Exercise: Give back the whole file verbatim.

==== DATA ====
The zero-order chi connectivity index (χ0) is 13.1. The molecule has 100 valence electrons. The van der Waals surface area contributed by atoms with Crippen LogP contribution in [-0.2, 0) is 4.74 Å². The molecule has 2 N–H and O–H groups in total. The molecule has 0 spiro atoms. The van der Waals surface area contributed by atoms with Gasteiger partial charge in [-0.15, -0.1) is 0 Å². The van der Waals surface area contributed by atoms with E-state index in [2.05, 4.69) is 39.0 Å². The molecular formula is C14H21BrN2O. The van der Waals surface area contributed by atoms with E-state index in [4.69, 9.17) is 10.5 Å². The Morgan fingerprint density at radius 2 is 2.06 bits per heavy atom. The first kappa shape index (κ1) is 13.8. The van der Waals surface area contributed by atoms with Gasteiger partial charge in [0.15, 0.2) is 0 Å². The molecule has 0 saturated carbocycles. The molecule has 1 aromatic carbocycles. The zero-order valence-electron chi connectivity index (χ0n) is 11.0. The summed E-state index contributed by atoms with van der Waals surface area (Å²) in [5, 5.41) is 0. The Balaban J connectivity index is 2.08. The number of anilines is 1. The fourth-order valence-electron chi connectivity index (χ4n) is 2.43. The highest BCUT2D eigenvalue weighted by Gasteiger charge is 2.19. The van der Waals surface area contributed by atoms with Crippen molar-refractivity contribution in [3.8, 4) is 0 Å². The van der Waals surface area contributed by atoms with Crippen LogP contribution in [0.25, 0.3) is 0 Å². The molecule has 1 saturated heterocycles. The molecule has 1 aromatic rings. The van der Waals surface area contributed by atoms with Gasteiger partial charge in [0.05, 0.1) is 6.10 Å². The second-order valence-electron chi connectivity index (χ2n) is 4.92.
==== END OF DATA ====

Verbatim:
The zero-order chi connectivity index (χ0) is 13.1. The molecule has 100 valence electrons. The van der Waals surface area contributed by atoms with Crippen LogP contribution in [-0.2, 0) is 4.74 Å². The molecule has 2 N–H and O–H groups in total. The molecule has 0 spiro atoms. The van der Waals surface area contributed by atoms with Gasteiger partial charge in [-0.15, -0.1) is 0 Å². The van der Waals surface area contributed by atoms with E-state index in [2.05, 4.69) is 39.0 Å². The molecular formula is C14H21BrN2O. The van der Waals surface area contributed by atoms with E-state index in [4.69, 9.17) is 10.5 Å². The Morgan fingerprint density at radius 2 is 2.06 bits per heavy atom. The first kappa shape index (κ1) is 13.8. The van der Waals surface area contributed by atoms with Gasteiger partial charge in [0.15, 0.2) is 0 Å². The molecule has 0 saturated carbocycles. The molecule has 1 aromatic carbocycles. The zero-order valence-electron chi connectivity index (χ0n) is 11.0. The summed E-state index contributed by atoms with van der Waals surface area (Å²) in [5, 5.41) is 0. The Balaban J connectivity index is 2.08. The number of anilines is 1. The fourth-order valence-electron chi connectivity index (χ4n) is 2.43. The highest BCUT2D eigenvalue weighted by Gasteiger charge is 2.19. The van der Waals surface area contributed by atoms with Crippen molar-refractivity contribution in [3.8, 4) is 0 Å². The van der Waals surface area contributed by atoms with Crippen LogP contribution in [0.25, 0.3) is 0 Å². The molecule has 1 saturated heterocycles. The molecule has 1 aromatic rings. The van der Waals surface area contributed by atoms with Gasteiger partial charge in [0.05, 0.1) is 6.10 Å². The second-order valence-electron chi connectivity index (χ2n) is 4.92.